National Gov’t posts 4-year high budget surplus in April

The national government posted a P66.8 billion budget surplus in April, this year, the highest recorded in four years.

Bureau of Treasury (BTr) data showed that the budget surplus was significantly higher than the P4.9 billion in April last year, and was the highest recorded since the P88.87 billion in April 2019.

Last month’s surplus helped pull down the deficit for the first four months of the year which amounted to P204.1 billion, lower by 34.5%  from the P311.9 billion budget gap incurred in the same period in 2022.

Revenue collections stood at P440.7 billion in April, higher by 26.6% than the P347.9 billion last year. For the first four months of the year, revenues amounted to P1.3 trillion, up by 11.22% from last year’s P1.13 trillion.

Expenditures, on the other hand, went up by 9% to P373.9 billion from P343 billion which BTr attributed to the subsidy release to PhilHealth, larger capital expenditures of the Department of Public Works and Highways (DPWH) and Department of Transportation (DOTr), as well as higher interest payments for the month.

Total expenditures for the four-month period reached P1.5 trillion or 1.33% higher than last year’s P1.44 trillion.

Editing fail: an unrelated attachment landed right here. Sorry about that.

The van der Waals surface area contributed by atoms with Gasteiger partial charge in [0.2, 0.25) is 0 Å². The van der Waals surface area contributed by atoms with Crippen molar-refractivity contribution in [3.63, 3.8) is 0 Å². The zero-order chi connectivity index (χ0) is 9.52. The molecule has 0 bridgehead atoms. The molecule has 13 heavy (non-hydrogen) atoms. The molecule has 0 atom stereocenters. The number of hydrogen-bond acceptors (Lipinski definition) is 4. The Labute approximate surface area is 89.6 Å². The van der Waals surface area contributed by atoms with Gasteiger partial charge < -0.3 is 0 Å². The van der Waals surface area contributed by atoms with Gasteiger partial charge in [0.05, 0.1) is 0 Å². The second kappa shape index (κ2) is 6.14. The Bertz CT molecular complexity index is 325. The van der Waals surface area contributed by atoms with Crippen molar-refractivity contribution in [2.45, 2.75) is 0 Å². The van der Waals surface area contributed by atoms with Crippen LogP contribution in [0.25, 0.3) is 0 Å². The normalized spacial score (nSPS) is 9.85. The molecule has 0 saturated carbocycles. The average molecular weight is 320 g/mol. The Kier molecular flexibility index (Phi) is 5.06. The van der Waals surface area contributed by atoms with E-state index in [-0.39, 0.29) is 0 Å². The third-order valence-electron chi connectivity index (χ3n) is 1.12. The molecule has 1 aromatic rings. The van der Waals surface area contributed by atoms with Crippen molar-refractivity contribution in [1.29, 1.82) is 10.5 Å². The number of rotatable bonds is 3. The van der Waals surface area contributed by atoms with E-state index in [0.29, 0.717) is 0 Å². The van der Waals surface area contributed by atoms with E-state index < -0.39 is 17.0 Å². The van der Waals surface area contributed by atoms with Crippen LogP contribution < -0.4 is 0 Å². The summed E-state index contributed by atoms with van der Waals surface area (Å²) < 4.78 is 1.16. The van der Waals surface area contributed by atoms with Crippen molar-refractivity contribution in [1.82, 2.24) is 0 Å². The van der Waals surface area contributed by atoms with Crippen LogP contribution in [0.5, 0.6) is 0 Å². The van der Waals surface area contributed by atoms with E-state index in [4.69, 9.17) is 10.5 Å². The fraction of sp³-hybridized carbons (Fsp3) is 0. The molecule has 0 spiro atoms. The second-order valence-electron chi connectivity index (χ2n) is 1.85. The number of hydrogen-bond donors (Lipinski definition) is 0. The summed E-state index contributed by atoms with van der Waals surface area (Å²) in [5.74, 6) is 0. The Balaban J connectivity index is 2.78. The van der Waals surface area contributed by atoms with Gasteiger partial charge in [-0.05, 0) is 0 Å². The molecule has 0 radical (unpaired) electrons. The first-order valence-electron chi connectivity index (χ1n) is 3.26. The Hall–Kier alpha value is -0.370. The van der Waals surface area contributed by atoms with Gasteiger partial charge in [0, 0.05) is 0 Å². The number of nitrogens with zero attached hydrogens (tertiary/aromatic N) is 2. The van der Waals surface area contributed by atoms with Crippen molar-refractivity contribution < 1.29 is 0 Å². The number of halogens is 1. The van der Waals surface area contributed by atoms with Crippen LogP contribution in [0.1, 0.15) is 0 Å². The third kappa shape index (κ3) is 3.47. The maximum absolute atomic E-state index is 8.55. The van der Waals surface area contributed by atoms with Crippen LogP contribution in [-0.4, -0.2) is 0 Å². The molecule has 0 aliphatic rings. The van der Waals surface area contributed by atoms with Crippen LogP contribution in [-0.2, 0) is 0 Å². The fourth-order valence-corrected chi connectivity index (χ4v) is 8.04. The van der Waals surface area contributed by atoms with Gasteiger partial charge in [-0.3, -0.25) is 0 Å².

In a comment, Rizal Commercial Banking Corporation (RCBC) chief economist Michael Ricafort said the budget surplus in April may have to do with the seasonal increase in tax collections as well as improved tax revenue collections as the economy reopened further.

“Disciplined spending by the government also helped improve the country’s fiscal performance recently, thereby partly adding to the latest budget surplus,” added Ricafort who pointed out that faster economic growth also expanded the government’s tax revenue base.

“Fiscal reform measures such as rightsizing of the government and other reform measures to further reduce corruption would help narrow the country’s budget deficit, further bring down the debt-to-gross domestic product (GDP) ratio from 61 percent as of first quarter and even to below the international threshold of 60 percent to make overall fiscal management and debt management more sustainable over the coming years and generations,” he added. (With PNA)